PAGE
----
Reading for Wednesday, 25 March

And here we have more descriptions of Princess Marya, this time at church.

But the real highlight of this chapter is when Nikolai, desperate to work out his women situation, decides to pray. (And not a silly prayer this time, he tells himself, like when we were kids and we prayed for snow to turn into sugar. . .)

And lo and behold, he gets a fateful letter from Sonya. How nice of her just to give in like that and let Nikolai go. Well, that’s all settled . . . Or is it?


2 thoughts on “One-Year War and Peace 12.7 – An Answered Prayer

  1. One of the girls on Reading Group Guides explained to me that Sonya was a real character in Tolstoy’s life – she was an ‘aunt’ in the family – or a cousin – something like that. She lived in his parents’ household for years and just made herself useful – I also heard her described as becoming ‘the family cat’.

    Sonya doesn’t really seem to have much depth in her feelings – we never seem to get much of her own personal views.

    So many characters in W & P are intriguing enough that it makes me want to write little stories about them, just to make them come alive in some way. I’ve already tried a couple of them. Might do some more.

  2. I agree with you totally, Carly, about the characters of War and Peace and how we feel that we could almost imagine other stories about them – almost imagine, indeed, what they might be doing behind the scenes, in the bits that Tolstoy doesn’t describe for us. It’s a great writer who can create so many characters for us with such humanity – that we could almost imagine recognising them if we were to meet them and have a conversation with them.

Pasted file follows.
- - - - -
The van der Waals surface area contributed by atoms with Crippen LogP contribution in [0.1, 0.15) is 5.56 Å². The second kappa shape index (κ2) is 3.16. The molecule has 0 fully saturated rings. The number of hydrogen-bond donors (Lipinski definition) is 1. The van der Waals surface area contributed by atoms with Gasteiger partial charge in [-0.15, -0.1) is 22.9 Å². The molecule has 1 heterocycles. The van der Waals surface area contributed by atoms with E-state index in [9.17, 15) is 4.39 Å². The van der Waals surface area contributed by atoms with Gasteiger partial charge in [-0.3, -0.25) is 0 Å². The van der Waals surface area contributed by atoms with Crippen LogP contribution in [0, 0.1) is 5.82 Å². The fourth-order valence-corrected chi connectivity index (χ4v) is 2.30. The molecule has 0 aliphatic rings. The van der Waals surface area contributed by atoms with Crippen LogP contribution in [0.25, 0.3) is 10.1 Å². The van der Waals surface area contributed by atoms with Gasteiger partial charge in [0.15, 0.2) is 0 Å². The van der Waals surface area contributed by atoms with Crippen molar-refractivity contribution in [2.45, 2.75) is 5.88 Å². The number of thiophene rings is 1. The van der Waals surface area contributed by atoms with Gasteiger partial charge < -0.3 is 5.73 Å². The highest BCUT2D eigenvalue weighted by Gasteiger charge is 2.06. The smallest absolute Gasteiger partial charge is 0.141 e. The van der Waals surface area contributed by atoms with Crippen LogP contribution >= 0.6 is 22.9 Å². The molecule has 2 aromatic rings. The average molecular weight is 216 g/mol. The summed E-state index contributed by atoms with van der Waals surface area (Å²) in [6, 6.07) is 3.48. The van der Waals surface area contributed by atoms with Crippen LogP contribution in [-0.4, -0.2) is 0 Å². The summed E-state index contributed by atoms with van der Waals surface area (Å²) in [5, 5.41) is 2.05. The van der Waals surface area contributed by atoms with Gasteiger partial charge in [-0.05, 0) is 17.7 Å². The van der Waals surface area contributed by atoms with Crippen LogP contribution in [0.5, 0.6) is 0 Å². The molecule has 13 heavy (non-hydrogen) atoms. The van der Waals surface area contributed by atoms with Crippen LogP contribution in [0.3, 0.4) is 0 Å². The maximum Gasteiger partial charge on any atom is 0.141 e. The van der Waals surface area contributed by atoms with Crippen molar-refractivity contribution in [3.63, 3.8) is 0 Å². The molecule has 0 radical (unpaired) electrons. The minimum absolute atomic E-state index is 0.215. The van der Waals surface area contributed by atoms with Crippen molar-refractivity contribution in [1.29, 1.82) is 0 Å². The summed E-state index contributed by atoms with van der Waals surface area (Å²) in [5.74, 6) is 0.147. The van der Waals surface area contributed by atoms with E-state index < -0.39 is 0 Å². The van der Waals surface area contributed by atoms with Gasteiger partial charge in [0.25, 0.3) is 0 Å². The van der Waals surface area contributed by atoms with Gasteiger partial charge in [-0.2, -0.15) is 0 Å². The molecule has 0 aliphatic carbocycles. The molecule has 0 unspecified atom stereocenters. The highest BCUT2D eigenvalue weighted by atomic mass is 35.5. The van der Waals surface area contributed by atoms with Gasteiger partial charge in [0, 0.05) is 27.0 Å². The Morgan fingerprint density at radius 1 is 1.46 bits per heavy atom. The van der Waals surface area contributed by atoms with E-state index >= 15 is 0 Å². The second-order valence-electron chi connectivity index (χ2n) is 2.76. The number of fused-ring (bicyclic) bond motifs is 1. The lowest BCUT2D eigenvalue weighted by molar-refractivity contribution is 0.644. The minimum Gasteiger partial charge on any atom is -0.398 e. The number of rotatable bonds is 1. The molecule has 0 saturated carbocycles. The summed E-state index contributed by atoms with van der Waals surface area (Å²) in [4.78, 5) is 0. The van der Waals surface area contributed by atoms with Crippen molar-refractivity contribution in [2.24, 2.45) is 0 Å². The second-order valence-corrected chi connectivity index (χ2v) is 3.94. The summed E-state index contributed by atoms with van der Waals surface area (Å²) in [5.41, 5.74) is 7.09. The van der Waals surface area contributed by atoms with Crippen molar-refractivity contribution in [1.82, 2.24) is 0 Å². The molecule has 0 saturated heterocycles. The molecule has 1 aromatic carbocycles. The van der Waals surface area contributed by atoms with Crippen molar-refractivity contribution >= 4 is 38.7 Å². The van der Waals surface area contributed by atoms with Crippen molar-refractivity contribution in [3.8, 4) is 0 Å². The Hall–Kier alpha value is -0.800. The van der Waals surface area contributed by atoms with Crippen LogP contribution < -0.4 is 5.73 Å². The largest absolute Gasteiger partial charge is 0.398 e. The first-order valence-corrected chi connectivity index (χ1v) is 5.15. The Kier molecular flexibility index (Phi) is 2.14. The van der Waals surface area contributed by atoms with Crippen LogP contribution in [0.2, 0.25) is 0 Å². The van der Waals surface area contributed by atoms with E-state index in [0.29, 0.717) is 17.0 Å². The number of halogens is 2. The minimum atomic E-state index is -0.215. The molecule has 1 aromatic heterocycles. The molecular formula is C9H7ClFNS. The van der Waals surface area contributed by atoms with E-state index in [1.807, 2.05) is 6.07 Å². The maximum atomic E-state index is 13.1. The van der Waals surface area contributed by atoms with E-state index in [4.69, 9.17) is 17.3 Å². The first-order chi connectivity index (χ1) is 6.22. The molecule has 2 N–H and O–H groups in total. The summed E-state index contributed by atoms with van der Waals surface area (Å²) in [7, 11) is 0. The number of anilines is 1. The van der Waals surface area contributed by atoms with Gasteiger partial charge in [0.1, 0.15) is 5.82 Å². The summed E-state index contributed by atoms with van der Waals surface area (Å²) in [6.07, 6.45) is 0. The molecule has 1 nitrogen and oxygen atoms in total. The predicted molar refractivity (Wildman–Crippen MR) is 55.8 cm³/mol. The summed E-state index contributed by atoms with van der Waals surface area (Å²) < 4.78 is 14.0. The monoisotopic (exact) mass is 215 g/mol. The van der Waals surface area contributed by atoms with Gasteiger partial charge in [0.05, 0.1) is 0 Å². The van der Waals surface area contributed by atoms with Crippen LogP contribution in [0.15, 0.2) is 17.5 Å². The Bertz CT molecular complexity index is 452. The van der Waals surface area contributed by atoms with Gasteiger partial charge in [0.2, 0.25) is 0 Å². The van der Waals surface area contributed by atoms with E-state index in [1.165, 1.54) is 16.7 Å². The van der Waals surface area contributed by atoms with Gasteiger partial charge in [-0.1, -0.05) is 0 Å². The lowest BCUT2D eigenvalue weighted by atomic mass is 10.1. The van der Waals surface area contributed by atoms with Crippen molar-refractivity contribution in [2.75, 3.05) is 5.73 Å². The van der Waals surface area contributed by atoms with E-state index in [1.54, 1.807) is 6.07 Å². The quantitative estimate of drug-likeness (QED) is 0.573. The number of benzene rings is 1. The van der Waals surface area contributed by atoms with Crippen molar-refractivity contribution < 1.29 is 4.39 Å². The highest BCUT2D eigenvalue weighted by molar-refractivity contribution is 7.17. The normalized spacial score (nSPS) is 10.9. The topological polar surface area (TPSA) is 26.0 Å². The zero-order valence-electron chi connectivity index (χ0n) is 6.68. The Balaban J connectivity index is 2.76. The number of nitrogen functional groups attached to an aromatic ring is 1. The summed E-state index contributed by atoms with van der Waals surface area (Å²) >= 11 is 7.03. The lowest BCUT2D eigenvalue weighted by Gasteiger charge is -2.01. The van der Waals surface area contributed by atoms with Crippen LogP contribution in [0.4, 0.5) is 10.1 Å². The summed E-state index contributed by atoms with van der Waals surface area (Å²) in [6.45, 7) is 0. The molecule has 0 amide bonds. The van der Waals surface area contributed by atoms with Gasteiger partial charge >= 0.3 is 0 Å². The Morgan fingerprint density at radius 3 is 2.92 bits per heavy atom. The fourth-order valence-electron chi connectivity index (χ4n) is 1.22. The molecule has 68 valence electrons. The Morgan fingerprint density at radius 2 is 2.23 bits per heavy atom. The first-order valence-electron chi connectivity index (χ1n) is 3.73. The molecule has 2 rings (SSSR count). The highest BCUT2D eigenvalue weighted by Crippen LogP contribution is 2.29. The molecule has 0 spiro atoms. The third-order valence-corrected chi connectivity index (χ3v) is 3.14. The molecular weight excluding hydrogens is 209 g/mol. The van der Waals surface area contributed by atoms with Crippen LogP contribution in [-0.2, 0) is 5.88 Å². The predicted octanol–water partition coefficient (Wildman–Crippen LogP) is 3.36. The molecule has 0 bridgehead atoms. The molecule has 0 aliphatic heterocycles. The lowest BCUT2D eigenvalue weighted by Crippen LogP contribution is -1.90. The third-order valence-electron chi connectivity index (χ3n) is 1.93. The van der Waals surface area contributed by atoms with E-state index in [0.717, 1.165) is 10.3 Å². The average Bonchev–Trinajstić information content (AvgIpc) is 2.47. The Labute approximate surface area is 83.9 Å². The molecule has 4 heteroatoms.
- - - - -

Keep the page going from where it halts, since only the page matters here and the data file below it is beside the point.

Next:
The thing about Nikolai’s prayer that struck me, though, was the way that he seems almost always to have prayed for the things that he wants. Of course, he himself remembers doing this as a child when he wanted the snow to turn to sugar; but we might also remember him doing it, not so long ago, when on the hunt he prayed for the wolf to turn in his direction. Now, of course, he think he is praying for something much more serious – and in a way he is, obviosuly – but he’s still seeing prayer as a means of getting what he has already decided he wants. That’s not how Marya would have prayed, and that, I assume, is what Tolstoy is getting at when he tells us how Nikolai saw in her a spiritual richness that he lacked so much in himself.

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